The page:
A reader writes:
I have recently come across a situation that has never happened to me in my 15 years working as a professional. I have a unique skill set within the HR community and I have recently been interviewing for a job at a new company. The director who I have interviewed with is clearly under water and doesn’t know how to proceed with the work that I would be doing should they hire me for the position. Since my initial interview, she has scheduled one conference call and sent two emails full of questions for me to answer to “help her out” as she navigates this new work. (The conference call was to prep her for a meeting where she wasn’t sure what to ask, and I had to provide her with basically an education on international HR/deployments and new market entry outside of the U.S. The next set of questions we to clarify things she didn’t understand from that meeting.) Yesterday, she sent me a list of questions because they are trying to set up an international benefits plan and she had a lot of questions about what kind of plan to select, how it should be administered, etc.
This puts me in a terrible position because I don’t want to seem like I am not a team player or willing to help, but clearly I am not an employee and they have made no offers so I feel like she is really taking advantage of the situation.
I have a second interview on Friday but again no offer of employment, and the recruiter keeps telling to “hang in there.” I don’t want to keep this up unless I have an offer, but I am not sure how to step away without jeopardizing this career opportunity. Thoughts?
She is indeed taking advantage of the situation, and it’s not okay to ask you to help her with her work without compensation.
It’s true that a strong interview process will include finding ways to see the candidate in action, using exercises, simulations, or real-life problems to see what their work is like. But that’s not what this is; it’s an unethical grab for free help, whether she realizes it or not. (And I’d bet that she doesn’t realize she’s doing anything wrong here — she needs help, you seem friendly and knowledgeable, and she’s probably not thought beyond that. Which doesn’t make it okay, but I’d think of it as ineptness on her part, rather than anything nefarious.)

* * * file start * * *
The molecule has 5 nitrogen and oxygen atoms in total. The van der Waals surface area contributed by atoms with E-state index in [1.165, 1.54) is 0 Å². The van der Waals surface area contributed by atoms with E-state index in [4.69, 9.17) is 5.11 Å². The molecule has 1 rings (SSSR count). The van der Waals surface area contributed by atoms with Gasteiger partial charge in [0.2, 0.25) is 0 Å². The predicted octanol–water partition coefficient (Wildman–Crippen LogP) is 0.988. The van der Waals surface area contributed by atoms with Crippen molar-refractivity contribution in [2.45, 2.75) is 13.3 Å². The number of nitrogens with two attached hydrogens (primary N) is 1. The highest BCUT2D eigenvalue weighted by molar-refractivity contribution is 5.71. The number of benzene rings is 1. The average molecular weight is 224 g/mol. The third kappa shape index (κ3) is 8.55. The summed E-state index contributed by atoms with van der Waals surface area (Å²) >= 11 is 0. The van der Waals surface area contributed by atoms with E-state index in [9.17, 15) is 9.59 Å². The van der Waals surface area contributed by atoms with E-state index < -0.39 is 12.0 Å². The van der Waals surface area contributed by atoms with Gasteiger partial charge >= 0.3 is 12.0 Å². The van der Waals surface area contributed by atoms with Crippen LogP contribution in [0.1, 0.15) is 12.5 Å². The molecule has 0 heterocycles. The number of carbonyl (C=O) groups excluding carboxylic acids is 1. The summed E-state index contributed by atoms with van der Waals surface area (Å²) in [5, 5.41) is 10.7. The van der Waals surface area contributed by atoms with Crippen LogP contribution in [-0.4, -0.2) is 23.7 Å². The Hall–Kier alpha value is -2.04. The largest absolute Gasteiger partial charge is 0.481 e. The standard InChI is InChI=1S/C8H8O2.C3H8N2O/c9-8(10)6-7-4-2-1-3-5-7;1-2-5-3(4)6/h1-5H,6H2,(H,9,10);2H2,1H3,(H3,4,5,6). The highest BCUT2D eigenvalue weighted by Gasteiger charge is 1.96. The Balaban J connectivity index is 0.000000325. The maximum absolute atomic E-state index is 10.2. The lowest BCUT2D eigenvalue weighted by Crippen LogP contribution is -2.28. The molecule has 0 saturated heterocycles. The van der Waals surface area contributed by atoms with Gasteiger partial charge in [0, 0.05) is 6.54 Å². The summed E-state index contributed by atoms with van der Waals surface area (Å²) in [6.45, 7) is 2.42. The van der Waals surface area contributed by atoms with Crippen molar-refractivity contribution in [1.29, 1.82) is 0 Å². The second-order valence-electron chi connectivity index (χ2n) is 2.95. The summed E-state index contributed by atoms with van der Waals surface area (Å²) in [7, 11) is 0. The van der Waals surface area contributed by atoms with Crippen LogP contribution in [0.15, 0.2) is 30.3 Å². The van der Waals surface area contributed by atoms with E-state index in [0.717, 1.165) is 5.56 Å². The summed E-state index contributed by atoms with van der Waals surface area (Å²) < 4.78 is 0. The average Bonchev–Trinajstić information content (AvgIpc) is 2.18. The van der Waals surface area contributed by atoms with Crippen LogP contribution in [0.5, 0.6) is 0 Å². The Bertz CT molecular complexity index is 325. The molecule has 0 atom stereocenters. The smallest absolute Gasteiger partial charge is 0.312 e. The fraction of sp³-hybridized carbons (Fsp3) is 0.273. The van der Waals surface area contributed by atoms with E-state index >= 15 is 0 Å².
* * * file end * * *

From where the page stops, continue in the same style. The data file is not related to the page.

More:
In any case, as for how to handle it, you have a few options:
1. Talk to the recruiter and explain you feel uncomfortable with what you’re being asked to do. The recruiter might be able to relay that message in a way that doesn’t hurt you. (Don’t do this if your recruiter seems ham-fisted though; she’d need to be able to act with some nuance here.)
2. Be unavailable to help, rather than outright refusing: “Unfortunately I’m at a seminar / traveling / slammed with client work all this week. I know you need timely answers and I don’t want to hold you up.”
3. Point her to resources that aren’t you: “The XYZ Association website is a great source of information on this stuff — you should find a lot of what you’re looking for there.” (You can do this in combination with #2, too.)
4. Frame it as consulting work: “This is a pretty involved topic, and one that needs more than a five-minute conversation. Would it make sense to set up a short-term consulting agreement?” (Be aware, though, that this risks her flouncing off in irritation, thinking “I was just asking for a few minutes of her time!” and harming your candidacy as a result. That’s entirely unfair, but it absolutely happens.)
Of course, you could also just be direct (“I feel uncomfortable helping with this when I’m not yet working for you”), but I don’t know of many people who could pull that off without causing tension, and you don’t want to cause tension in this particular relationship right now. And you have other options (see above), so I’d go with one of those.